Please note: if an earlier link doesn't work, it may have changed following an update! Check the Category Labels in the side-bar on the right! There you can find animator drafts for sixteen complete Disney features and eighty-six shorts,
as well as Action Analysis Classes and many other vintage animation documents!

Tuesday, February 17, 2009

Congrats, Børge!

Today marks the 88th birthday of Børge Ring, whom I am proud to call my mentor. He lives in a rural part of Holland, but though he feels slowed down by age, his mind is as sharp as always. He sent me following as follow-up on my mentioning of Steamboat Willie's timing:

      « As Hans justly states: A tempo of 2-16 aka 4-8 is the simplest and most manageable of tempos.
David Hand timed his Disney shorts by metronome and beat. He gave this advice: "If you make changes in your timing - making an action slower or faster - never add or subtract anything less than a whole beat. That way you stay within the pattern and you do not bring the musician into weird difficulties."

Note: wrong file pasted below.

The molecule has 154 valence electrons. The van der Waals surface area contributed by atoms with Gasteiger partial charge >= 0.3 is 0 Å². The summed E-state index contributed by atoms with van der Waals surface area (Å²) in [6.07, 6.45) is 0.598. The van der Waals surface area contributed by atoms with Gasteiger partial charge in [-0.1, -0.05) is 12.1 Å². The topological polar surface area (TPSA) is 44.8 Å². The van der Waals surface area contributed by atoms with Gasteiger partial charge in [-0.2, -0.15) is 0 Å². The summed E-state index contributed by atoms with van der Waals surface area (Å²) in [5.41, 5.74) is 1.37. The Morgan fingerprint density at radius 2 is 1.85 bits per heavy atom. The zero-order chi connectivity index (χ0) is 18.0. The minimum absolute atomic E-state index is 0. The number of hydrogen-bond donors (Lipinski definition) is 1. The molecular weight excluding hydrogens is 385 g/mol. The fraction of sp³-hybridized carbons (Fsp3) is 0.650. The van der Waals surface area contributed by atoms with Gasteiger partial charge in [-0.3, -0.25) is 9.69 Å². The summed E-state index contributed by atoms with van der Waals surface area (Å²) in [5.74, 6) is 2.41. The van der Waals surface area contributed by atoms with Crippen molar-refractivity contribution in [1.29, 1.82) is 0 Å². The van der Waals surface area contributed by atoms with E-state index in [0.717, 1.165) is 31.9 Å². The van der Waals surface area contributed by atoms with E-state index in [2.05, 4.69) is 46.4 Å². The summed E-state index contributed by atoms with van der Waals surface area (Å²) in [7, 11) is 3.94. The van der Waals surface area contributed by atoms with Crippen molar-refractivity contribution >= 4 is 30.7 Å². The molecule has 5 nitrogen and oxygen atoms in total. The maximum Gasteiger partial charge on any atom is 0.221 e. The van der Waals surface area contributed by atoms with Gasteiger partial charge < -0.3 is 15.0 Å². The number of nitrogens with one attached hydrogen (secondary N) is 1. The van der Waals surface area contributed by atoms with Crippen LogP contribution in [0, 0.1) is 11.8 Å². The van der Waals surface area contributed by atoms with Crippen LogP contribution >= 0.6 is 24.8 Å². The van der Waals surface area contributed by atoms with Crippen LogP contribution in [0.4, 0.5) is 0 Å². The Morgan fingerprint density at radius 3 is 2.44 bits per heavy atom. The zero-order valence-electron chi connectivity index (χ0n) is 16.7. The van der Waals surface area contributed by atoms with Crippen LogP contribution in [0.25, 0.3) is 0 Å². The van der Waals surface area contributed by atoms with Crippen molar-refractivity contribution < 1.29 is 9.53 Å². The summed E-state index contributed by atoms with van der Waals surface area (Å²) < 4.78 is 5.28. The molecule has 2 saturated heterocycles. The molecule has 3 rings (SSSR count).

Dave was not intimately conversant with music techniques and his musician Bert Lewis gave him this rule of thumb; "Write your timing in bars of 4 beats. Always put strong accents on 1 or on 3 in the bar. Then you will never get me into trouble."
I contended that a musical accent can have much more sock when placed on 2 or 4 in the bar - as often used in jazz. Dave answered that "You can do anything as long as it makes sense musically."

      During the making of the short ON ICE Goofy exchanges whacks with an obstinate fish. Walt Disney suggested to director Sharpsteen that Ben give the sound effects the rhythmic pattern of (what he called) a "Dixieland Ending" [the old "Shave and a Haircut, Two Bits"]:
Dab dabbedy dab dab uhm dab dab.
1 2 3 4 1 2 3
      The result on the finished film is amusing to listen to. Sharpsteen seems to have sweated and the piece of sound film must have contained a great number of splices, old and new. »

Børge mentions Dave Hand telling to never add or delete less than a whole beat, which means a measure can have e.g. one or three beats, even though it originally has two beats (if it's a 2-12 as in the example from The Pointer that I show here). This always posed an interesting challenge to the musician...

Labels: , , , ,


Post a Comment

<< Home